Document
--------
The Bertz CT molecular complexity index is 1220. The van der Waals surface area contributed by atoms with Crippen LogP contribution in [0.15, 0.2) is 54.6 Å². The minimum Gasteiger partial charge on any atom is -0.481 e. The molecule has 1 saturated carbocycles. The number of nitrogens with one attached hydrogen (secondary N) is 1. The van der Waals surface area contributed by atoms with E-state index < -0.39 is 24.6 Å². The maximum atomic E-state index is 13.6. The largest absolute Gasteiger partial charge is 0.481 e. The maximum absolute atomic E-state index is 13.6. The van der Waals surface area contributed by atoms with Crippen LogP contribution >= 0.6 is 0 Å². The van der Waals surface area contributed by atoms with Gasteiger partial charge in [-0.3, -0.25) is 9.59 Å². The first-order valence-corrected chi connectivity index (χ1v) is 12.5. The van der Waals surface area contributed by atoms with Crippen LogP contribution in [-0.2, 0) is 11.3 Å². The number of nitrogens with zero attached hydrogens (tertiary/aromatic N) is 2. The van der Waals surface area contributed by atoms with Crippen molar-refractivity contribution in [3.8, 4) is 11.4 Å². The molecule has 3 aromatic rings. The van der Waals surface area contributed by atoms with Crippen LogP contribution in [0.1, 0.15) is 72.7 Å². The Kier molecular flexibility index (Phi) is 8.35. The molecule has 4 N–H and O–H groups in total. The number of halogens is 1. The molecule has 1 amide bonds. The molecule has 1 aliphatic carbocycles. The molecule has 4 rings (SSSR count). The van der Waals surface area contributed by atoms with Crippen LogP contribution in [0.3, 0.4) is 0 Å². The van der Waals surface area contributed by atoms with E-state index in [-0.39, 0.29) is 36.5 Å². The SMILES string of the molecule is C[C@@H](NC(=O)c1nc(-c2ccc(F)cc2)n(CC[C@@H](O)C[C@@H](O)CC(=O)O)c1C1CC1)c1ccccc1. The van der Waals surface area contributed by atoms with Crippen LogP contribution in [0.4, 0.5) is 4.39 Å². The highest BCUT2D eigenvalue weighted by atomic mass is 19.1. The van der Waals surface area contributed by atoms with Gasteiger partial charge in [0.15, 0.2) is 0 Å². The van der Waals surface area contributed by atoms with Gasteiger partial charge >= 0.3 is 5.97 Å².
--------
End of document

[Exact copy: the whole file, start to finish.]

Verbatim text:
The Bertz CT molecular complexity index is 1220. The van der Waals surface area contributed by atoms with Crippen LogP contribution in [0.15, 0.2) is 54.6 Å². The minimum Gasteiger partial charge on any atom is -0.481 e. The molecule has 1 saturated carbocycles. The number of nitrogens with one attached hydrogen (secondary N) is 1. The van der Waals surface area contributed by atoms with E-state index < -0.39 is 24.6 Å². The maximum atomic E-state index is 13.6. The largest absolute Gasteiger partial charge is 0.481 e. The maximum absolute atomic E-state index is 13.6. The van der Waals surface area contributed by atoms with Crippen LogP contribution >= 0.6 is 0 Å². The van der Waals surface area contributed by atoms with Gasteiger partial charge in [-0.3, -0.25) is 9.59 Å². The first-order valence-corrected chi connectivity index (χ1v) is 12.5. The van der Waals surface area contributed by atoms with Crippen LogP contribution in [-0.2, 0) is 11.3 Å². The number of nitrogens with zero attached hydrogens (tertiary/aromatic N) is 2. The van der Waals surface area contributed by atoms with Crippen molar-refractivity contribution in [3.8, 4) is 11.4 Å². The molecule has 3 aromatic rings. The van der Waals surface area contributed by atoms with Crippen LogP contribution in [0.1, 0.15) is 72.7 Å². The Kier molecular flexibility index (Phi) is 8.35. The molecule has 4 N–H and O–H groups in total. The number of halogens is 1. The molecule has 1 amide bonds. The molecule has 1 aliphatic carbocycles. The molecule has 4 rings (SSSR count). The van der Waals surface area contributed by atoms with Crippen LogP contribution in [0.3, 0.4) is 0 Å². The van der Waals surface area contributed by atoms with E-state index in [-0.39, 0.29) is 36.5 Å². The SMILES string of the molecule is C[C@@H](NC(=O)c1nc(-c2ccc(F)cc2)n(CC[C@@H](O)C[C@@H](O)CC(=O)O)c1C1CC1)c1ccccc1. The van der Waals surface area contributed by atoms with Crippen LogP contribution in [0.4, 0.5) is 4.39 Å². The highest BCUT2D eigenvalue weighted by atomic mass is 19.1. The van der Waals surface area contributed by atoms with Gasteiger partial charge in [0.15, 0.2) is 0 Å². The van der Waals surface area contributed by atoms with Gasteiger partial charge >= 0.3 is 5.97 Å².